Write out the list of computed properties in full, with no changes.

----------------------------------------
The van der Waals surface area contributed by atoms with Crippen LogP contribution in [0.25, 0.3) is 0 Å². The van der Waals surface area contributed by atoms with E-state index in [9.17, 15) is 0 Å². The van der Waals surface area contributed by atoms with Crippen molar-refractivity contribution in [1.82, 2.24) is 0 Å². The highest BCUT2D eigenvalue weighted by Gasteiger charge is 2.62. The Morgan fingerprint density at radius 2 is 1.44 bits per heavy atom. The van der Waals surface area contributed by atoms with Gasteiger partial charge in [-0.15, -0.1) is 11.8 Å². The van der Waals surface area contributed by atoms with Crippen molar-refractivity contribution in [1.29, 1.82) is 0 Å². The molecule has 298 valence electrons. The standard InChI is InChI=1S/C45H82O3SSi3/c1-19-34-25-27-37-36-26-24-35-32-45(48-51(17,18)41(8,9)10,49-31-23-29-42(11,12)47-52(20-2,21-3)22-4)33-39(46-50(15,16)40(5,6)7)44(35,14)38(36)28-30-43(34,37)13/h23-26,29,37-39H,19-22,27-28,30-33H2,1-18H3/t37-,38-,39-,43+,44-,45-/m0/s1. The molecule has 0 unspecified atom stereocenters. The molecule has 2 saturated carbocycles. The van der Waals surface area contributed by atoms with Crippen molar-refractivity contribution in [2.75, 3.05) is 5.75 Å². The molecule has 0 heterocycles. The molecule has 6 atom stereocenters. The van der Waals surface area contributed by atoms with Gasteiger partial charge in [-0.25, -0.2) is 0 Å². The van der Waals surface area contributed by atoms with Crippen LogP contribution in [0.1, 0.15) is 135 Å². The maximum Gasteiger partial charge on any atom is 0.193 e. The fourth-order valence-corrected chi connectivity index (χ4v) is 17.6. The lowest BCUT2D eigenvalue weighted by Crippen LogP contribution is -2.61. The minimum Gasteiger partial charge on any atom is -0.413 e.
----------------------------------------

The van der Waals surface area contributed by atoms with Crippen LogP contribution in [0.25, 0.3) is 0 Å². The van der Waals surface area contributed by atoms with E-state index in [9.17, 15) is 0 Å². The van der Waals surface area contributed by atoms with Crippen molar-refractivity contribution in [1.82, 2.24) is 0 Å². The highest BCUT2D eigenvalue weighted by Gasteiger charge is 2.62. The Morgan fingerprint density at radius 2 is 1.44 bits per heavy atom. The van der Waals surface area contributed by atoms with Gasteiger partial charge in [-0.15, -0.1) is 11.8 Å². The van der Waals surface area contributed by atoms with Crippen molar-refractivity contribution in [1.29, 1.82) is 0 Å². The molecule has 298 valence electrons. The standard InChI is InChI=1S/C45H82O3SSi3/c1-19-34-25-27-37-36-26-24-35-32-45(48-51(17,18)41(8,9)10,49-31-23-29-42(11,12)47-52(20-2,21-3)22-4)33-39(46-50(15,16)40(5,6)7)44(35,14)38(36)28-30-43(34,37)13/h23-26,29,37-39H,19-22,27-28,30-33H2,1-18H3/t37-,38-,39-,43+,44-,45-/m0/s1. The molecule has 0 unspecified atom stereocenters. The molecule has 2 saturated carbocycles. The van der Waals surface area contributed by atoms with Crippen molar-refractivity contribution in [2.75, 3.05) is 5.75 Å². The molecule has 0 heterocycles. The molecule has 6 atom stereocenters. The van der Waals surface area contributed by atoms with Gasteiger partial charge in [-0.25, -0.2) is 0 Å². The van der Waals surface area contributed by atoms with Crippen LogP contribution in [0.1, 0.15) is 135 Å². The maximum Gasteiger partial charge on any atom is 0.193 e. The fourth-order valence-corrected chi connectivity index (χ4v) is 17.6. The lowest BCUT2D eigenvalue weighted by Crippen LogP contribution is -2.61. The minimum Gasteiger partial charge on any atom is -0.413 e.